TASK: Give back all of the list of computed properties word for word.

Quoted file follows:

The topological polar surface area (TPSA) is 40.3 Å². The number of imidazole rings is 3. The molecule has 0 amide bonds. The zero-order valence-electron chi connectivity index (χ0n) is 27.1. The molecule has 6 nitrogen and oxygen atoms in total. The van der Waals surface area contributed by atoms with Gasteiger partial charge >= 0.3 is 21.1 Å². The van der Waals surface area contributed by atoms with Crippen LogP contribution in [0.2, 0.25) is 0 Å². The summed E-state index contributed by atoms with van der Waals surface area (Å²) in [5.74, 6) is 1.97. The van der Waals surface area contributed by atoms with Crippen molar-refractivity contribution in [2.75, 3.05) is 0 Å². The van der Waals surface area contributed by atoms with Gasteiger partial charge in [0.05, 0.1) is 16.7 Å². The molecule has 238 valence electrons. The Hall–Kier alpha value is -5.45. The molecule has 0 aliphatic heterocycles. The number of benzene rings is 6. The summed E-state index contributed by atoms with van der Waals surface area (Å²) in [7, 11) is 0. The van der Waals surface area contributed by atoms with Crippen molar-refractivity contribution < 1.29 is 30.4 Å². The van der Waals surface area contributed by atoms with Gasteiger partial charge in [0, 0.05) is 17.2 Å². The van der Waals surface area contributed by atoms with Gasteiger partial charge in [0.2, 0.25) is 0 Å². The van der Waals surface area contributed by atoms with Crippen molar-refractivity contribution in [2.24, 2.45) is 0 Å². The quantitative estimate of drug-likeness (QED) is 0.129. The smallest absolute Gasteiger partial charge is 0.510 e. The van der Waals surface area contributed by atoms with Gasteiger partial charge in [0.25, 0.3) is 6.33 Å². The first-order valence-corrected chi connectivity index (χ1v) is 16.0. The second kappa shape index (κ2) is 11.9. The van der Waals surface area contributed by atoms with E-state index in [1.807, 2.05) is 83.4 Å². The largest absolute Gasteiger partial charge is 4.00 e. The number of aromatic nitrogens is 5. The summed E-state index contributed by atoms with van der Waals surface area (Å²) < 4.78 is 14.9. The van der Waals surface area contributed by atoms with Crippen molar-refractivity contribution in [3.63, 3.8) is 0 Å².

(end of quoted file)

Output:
The topological polar surface area (TPSA) is 40.3 Å². The number of imidazole rings is 3. The molecule has 0 amide bonds. The zero-order valence-electron chi connectivity index (χ0n) is 27.1. The molecule has 6 nitrogen and oxygen atoms in total. The van der Waals surface area contributed by atoms with Gasteiger partial charge >= 0.3 is 21.1 Å². The van der Waals surface area contributed by atoms with Crippen LogP contribution in [0.2, 0.25) is 0 Å². The summed E-state index contributed by atoms with van der Waals surface area (Å²) in [5.74, 6) is 1.97. The van der Waals surface area contributed by atoms with Crippen molar-refractivity contribution in [2.75, 3.05) is 0 Å². The van der Waals surface area contributed by atoms with Gasteiger partial charge in [0.05, 0.1) is 16.7 Å². The molecule has 238 valence electrons. The Hall–Kier alpha value is -5.45. The molecule has 0 aliphatic heterocycles. The number of benzene rings is 6. The summed E-state index contributed by atoms with van der Waals surface area (Å²) in [7, 11) is 0. The van der Waals surface area contributed by atoms with Crippen molar-refractivity contribution < 1.29 is 30.4 Å². The van der Waals surface area contributed by atoms with Gasteiger partial charge in [0, 0.05) is 17.2 Å². The van der Waals surface area contributed by atoms with Gasteiger partial charge in [0.2, 0.25) is 0 Å². The van der Waals surface area contributed by atoms with Crippen molar-refractivity contribution in [2.24, 2.45) is 0 Å². The quantitative estimate of drug-likeness (QED) is 0.129. The smallest absolute Gasteiger partial charge is 0.510 e. The van der Waals surface area contributed by atoms with Gasteiger partial charge in [0.25, 0.3) is 6.33 Å². The first-order valence-corrected chi connectivity index (χ1v) is 16.0. The second kappa shape index (κ2) is 11.9. The van der Waals surface area contributed by atoms with E-state index in [1.807, 2.05) is 83.4 Å². The largest absolute Gasteiger partial charge is 4.00 e. The number of aromatic nitrogens is 5. The summed E-state index contributed by atoms with van der Waals surface area (Å²) < 4.78 is 14.9. The van der Waals surface area contributed by atoms with Crippen molar-refractivity contribution in [3.63, 3.8) is 0 Å².